One message of today's social media is that recency is an indicator of value. Something that was produced yesterday is more important that something that was produced a week ago. And Silicon Valley continues to spend vast sums on researching and creating addictive experiences to fight for our attention, down to understanding reward schedules that would make a slot machine manufacturer jealous. Billions (and billions) are at stake.
At the same time, we all have greater access to the cultural accomplishments of the people who came before us.
Memories and even faith suggest that time spent experiencing cultural artifacts, at a personal level if possible, make us better.
Some of this takes the form of "big trips" to other countries, special museum exhibits, or the fund raiser at some new cultural venue.
|All Original Photographs from Archives|
|Fund Raisers Can Open Up New Venues - Peabody|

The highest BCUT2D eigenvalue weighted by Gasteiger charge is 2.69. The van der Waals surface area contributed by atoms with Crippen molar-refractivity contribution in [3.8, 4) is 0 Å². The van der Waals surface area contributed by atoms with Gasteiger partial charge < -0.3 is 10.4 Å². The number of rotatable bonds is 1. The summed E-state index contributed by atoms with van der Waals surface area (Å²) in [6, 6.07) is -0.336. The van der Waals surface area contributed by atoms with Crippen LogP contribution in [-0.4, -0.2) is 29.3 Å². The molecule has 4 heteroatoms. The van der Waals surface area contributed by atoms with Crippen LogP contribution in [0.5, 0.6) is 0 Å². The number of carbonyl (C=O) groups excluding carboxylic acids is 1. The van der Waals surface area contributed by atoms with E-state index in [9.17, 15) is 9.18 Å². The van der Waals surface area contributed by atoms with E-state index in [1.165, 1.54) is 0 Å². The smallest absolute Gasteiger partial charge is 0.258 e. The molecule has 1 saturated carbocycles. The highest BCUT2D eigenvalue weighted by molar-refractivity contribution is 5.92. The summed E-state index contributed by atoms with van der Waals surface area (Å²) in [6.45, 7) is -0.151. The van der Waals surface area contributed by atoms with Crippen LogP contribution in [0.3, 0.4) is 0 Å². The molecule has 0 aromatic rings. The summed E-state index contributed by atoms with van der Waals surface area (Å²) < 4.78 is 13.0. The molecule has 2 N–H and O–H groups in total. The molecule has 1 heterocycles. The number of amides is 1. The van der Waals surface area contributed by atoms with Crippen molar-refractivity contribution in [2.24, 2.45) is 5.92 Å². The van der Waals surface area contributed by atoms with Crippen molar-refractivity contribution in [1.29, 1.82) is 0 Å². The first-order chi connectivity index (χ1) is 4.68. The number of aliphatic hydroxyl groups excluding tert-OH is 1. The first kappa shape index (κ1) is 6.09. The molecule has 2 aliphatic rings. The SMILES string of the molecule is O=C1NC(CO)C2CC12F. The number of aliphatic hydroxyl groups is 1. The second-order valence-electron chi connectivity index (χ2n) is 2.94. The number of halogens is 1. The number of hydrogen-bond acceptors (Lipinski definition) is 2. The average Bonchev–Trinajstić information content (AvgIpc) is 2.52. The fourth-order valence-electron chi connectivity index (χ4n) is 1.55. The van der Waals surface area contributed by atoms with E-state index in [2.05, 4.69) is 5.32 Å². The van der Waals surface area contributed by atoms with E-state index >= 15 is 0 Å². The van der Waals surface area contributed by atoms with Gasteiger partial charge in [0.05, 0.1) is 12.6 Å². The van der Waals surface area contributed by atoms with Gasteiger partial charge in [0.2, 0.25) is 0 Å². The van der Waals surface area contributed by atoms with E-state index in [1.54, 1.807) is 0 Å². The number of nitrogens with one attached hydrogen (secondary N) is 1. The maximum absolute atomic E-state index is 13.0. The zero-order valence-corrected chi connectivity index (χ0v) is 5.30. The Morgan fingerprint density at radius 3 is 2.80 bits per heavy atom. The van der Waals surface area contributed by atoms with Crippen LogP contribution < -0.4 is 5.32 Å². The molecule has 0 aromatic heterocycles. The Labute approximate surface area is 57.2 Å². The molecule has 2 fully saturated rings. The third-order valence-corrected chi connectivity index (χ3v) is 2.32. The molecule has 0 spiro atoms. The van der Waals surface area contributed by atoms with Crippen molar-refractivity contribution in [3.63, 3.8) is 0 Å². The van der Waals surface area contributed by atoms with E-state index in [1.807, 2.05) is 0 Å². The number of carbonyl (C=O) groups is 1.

But there are also weekly and daily habits that can span months, or years, or lifetimes.
Some people add classics to a cycle of reading that includes modern page-tuners and non-fiction.
Sunday morning habits on the Maine coast around Robert J. Lurtsema...
...can transfer to playlists.
Some prioritize television shows that gently (or not so gently) remind viewers of great works.
An interest in antique oils can span from enjoying small pieces on the house wall many times a day...
...to weekly visits to the library...
...to monthly return visits to world class examples.
|Yale Center for British Art - Long Gallery|
Given that, what are your favorite habits, preferably daily or weekly, to access the works of the people who came before us?